How To Have The Confidence To Ask For What You Want

It’s all very well to talk and talk about why you want a particular thing. And it’s even more of a virtue to act on a desire that seems right up until the moment you realize no amount of reason or logic will change that…

We are all guilty of getting caught up in a momentary feeling rather than considering the implications of our desire.

Confidence, on the other hand, is a quality that is often difficult to find. For example: you feel confident that your partner will never leave you, or that you will never lose your job, or that no-one will ask you to do something you don’t want to do. You do these things and you believe it because you have confidence, it works, and you’ve done it before.

Confidence is a quality that must be gained and developed. To develop confidence, it must be applied. To apply it, it must be cultivated. To cultivate it, you must start out with a clear desire that you want to achieve and a clear intention of how you will accomplish that desire.

You can’t do that with a wish.

You have to do that with a plan.

If you have a specific desire, and you’ve built something that gets that done, then you’ve managed to actually put that in motion. If everything is done with a clear desire, you’ve managed to get something done. If no-one has any idea what you are up to, you’ve managed to avoid doing yourself and your partner a disservice. That’s a huge deal because you’ll have built confidence without having to get anyone’s approval, without ever having to give anything in return.

Of course, you can’t apply a plan to a wish, it can’t work. And this is where the idea of starting with a wish and gradually building towards a plan comes in.

The wish you have must have a very specific beginning, a clear end, and a specific beginning and end. And that end must be something that is possible. The wish you’ve developed must have a plan that will take you from your initial wish to your final intention. That’s why the idea of the plan is so important. 

This is a good example of the difference between a wish and a plan. At the moment:

You dream up an idea to buy a new car.

You talk with some friends about how they want to make money.

You try to read an author that you haven’t read before and you get turned off by all the stuff you read that will make it harder for you to find your motivation.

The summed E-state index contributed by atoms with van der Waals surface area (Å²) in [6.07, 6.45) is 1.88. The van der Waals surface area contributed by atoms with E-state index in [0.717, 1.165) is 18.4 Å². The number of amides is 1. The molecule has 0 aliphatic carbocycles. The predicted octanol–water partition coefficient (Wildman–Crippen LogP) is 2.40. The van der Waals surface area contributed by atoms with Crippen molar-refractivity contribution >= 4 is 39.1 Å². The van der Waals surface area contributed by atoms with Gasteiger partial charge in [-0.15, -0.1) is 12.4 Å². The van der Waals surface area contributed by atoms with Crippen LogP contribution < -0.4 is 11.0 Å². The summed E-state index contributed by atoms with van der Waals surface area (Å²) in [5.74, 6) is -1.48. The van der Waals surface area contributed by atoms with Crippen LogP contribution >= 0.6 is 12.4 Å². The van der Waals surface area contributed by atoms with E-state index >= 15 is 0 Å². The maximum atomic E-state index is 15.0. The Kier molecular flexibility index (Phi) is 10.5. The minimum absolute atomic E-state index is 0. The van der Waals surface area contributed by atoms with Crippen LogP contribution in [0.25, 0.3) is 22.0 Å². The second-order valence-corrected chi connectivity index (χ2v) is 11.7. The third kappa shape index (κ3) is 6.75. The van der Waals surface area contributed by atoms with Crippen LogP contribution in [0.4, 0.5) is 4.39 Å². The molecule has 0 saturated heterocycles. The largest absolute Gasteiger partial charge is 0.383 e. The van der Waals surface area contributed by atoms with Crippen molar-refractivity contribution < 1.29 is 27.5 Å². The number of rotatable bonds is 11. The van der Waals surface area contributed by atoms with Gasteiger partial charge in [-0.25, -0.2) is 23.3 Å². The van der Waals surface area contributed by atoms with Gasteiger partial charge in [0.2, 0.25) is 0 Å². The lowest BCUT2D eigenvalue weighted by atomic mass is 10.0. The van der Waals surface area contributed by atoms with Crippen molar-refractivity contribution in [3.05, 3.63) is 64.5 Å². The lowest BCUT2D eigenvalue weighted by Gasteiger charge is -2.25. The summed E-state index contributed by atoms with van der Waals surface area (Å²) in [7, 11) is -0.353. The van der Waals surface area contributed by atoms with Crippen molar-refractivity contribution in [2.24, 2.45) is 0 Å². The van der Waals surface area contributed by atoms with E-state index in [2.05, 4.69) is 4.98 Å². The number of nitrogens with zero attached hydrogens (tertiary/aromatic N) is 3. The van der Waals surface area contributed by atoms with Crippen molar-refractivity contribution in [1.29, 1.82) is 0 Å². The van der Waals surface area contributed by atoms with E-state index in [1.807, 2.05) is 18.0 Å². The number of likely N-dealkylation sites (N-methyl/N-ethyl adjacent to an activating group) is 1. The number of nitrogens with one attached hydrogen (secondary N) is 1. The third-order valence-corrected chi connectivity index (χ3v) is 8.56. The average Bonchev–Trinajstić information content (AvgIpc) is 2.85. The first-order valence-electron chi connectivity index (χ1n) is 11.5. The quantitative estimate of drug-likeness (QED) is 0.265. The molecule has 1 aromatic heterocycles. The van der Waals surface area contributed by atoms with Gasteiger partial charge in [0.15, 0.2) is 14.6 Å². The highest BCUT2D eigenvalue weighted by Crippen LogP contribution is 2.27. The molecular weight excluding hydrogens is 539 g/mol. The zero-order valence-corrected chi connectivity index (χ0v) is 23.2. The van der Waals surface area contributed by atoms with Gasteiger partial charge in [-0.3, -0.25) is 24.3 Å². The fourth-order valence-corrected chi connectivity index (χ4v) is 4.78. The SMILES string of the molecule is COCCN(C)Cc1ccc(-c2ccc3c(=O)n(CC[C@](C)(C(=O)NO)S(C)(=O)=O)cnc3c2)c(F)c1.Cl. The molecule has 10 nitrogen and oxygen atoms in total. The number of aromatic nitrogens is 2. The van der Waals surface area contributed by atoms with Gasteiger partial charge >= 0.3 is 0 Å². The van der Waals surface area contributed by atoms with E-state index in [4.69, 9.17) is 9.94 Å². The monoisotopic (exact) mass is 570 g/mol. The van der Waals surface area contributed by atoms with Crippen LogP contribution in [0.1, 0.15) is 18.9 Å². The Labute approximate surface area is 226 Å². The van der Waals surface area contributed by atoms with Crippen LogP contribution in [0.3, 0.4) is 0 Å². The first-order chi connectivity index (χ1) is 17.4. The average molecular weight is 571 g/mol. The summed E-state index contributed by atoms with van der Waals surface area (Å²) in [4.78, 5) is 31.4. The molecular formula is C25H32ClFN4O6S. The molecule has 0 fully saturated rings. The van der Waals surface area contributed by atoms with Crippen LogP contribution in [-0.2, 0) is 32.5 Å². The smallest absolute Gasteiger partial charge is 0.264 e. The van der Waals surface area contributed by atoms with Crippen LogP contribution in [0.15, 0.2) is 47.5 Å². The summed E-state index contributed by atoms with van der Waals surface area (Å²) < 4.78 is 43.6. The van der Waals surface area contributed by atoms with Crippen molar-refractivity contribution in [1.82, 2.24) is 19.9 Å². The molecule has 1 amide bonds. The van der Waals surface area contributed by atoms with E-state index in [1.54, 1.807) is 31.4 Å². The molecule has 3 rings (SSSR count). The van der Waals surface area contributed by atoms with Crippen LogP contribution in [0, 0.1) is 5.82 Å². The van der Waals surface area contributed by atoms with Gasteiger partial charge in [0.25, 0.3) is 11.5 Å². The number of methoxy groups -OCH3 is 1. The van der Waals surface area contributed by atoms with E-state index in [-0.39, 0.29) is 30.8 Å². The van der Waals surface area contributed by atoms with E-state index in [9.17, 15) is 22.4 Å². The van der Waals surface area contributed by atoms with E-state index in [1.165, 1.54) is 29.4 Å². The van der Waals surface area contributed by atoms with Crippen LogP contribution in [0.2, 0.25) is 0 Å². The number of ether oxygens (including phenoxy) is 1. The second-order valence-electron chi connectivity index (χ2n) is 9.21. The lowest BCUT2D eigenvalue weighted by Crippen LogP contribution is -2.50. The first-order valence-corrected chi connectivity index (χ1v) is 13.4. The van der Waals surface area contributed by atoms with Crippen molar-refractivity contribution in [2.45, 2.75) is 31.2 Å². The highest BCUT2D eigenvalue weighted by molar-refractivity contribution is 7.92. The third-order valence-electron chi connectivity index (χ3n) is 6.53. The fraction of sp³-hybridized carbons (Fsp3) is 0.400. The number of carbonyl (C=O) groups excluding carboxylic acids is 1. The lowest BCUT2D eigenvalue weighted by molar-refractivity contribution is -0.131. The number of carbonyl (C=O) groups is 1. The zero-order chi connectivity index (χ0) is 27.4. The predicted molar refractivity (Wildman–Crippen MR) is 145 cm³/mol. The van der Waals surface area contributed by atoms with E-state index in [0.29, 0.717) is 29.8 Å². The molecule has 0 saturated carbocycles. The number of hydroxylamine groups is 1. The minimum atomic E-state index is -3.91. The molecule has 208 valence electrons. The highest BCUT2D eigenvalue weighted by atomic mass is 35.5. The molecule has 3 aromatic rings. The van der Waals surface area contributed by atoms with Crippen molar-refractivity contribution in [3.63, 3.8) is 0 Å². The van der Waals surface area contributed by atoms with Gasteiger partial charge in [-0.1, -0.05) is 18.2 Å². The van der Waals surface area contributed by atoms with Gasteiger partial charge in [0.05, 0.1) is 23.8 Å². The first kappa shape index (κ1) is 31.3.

You start taking notes in a notebook and you keep putting down the same thoughts you had five pages in.

After a month you are still reading the same book: that can’t last.

You decide to take the plan one step at a time.

You decide that for every book you read you will do something that you might not do if you were to read the book completely at a single sitting.

One by one you find things that you really like, that you really want to do and that will keep you from putting down that notebook and falling into an old routine which will keep you from doing exactly what you want.

And after a year and a half, you’re happy with your results: you can start to keep and read books that you’re reading and you’re enjoying talking to people who are new to you. It’s just a matter of time, work, and effort…

But this is also an excellent example of how a wish can turn into a plan. The idea is a fantastic one, but if it doesn’t have a way of actually succeeding in the end, it will be no use at all.

And you can do exactly what you did with the car.

As you talk with your friends about your plan, you have to ask yourself what it is you actually believe in, what you can afford to commit yourself to. You ask yourself “If this fails, will I be disappointed? Will I be a total failure? Is everyone in my life going to say that I wasn’t a real woman?” It’s important to keep the possibility of your plan failing in mind for every decision you make in your life.

You will be disappointed, you’ll be a complete failure if you fail and are treated badly in return.